Computer Graphics World

Edition 2 2018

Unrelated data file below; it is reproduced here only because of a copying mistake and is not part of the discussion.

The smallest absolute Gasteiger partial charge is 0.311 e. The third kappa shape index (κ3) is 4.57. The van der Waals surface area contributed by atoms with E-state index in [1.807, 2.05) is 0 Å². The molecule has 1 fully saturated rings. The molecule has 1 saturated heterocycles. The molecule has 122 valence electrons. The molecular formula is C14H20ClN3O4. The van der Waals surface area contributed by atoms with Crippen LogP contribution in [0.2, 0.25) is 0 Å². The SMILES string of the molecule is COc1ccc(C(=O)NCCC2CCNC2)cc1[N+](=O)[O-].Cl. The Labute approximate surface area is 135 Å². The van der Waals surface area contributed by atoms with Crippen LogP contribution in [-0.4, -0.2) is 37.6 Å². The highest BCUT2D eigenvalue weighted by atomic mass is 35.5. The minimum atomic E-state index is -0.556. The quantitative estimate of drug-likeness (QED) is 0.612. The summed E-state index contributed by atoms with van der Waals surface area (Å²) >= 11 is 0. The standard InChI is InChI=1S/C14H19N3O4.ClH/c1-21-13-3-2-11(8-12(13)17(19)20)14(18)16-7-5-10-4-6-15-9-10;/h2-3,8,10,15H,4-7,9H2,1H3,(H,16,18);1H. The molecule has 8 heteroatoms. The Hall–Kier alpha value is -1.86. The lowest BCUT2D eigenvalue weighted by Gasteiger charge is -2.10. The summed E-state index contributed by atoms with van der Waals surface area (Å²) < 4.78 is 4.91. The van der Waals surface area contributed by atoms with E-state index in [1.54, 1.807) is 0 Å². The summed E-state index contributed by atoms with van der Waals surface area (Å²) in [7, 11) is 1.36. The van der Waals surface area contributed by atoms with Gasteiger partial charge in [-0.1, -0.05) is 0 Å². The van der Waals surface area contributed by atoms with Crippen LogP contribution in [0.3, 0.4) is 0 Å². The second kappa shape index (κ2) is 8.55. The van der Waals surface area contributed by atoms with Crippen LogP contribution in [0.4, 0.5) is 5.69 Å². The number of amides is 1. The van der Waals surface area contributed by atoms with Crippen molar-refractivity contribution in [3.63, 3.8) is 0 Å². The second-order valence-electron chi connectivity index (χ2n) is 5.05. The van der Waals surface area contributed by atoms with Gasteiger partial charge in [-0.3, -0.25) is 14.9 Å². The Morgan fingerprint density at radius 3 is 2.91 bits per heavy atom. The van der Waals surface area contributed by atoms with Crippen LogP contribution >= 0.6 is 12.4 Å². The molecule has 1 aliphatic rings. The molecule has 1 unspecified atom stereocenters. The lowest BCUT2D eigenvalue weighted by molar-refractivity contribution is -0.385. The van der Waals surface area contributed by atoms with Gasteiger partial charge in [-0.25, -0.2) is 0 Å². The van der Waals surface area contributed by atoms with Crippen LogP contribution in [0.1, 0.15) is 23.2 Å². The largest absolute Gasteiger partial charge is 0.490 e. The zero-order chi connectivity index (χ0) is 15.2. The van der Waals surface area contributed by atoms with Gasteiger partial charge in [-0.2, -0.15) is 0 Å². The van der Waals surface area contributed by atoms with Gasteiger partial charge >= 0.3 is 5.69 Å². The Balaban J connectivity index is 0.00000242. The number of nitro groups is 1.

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e d i t i o n 2 , 2 0 1 8 | c g w 1 9 EPIC PROVES REAL-TIME WORKFLOW WITH ITS FORTNITE GAME TRAILER BY BRIAN POHL n July 2017, Epic released Fortnite, a video game where players save survivors of a worldwide cataclys- mic storm, building fortifications and constructing weapons from scavenged materials to fight off enemies. In late 2016, in preparation for the game's release, Epic Games began production on a three-minute cinematic trailer for Fortnite. Traditionally, game trailers don't use in-game, real-time graphics because the quality just isn't there. Instead, trailers have been rendered like short films using the same production workflow CG artists have used for decades, involving long wait times between pressing the render button and seeing the result. For the Fortnite trailer, Epic's goal was to create a short movie with the same level of quality expected in a trailer, but rendered in real time with Unreal Engine. Furthermore, real-time rendering would be an integral part of the pipeline from start to finish, including set design, character animation, and special effects. With real-time rendering, they'd be able to collaborate, review, and iterate a lot faster than with the traditional render-and- wait approach. This was a tall order, but Epic had a point to make beyond showing off what Unreal Engine can do – they wanted to show how real-time rendering gives more freedom in the creative process. Here, we'll go over some of the highlights. Rough Layout One of the first steps in an animated short film is a rough layout of character motion and camera placement within the CG set. This usually starts with the creation of low-resolution sets and characters, but Epic had the advantage of existing game assets they could use for the task. To get the rough layout for character an- imation, Epic used a process they call "first unit previs," combining filmmaking terms for the principal photography team (first unit) and methods for visualizing complex action prior to actual filming (previsualization, or previs). First unit previs combines motion capture with real-time rendering. The Fortnite trailer's script included action and dialog from four main characters. For the first unit previs session, actors per- formed the script, and their actions were captured through multiple, long mocap takes. Each take's mocap was immediately added onto a rigged character within the environment so the performances could be reviewed, and any re-takes that were neces- sary could be ordered right then and there. These performances were analyzed to determine which ones were best for the purposes of the trailer. The best long takes became the basis of the interactive rough layout, where the director and others could review, re-capture, and swap out motions until they were satisfied with the result. Because the director and cinematogra- pher were free to conceptualize the movie by their own hands, the result was a more natural cinematic approach to the rough layout process. Set and Character Models The in-game set and character models were improved for the trailer, increasing both poly count and texture resolution. Epic used a variety of DCC soware, such as Autodesk's 3ds Max and Maya, Pixologic's ZBrush, and Foundry's Modo for modeling. As camera placements came through from first unit previs, set models were op- timized for real-time playback by removing IN A ' ' V I R T U A L R E A L I T Y I I

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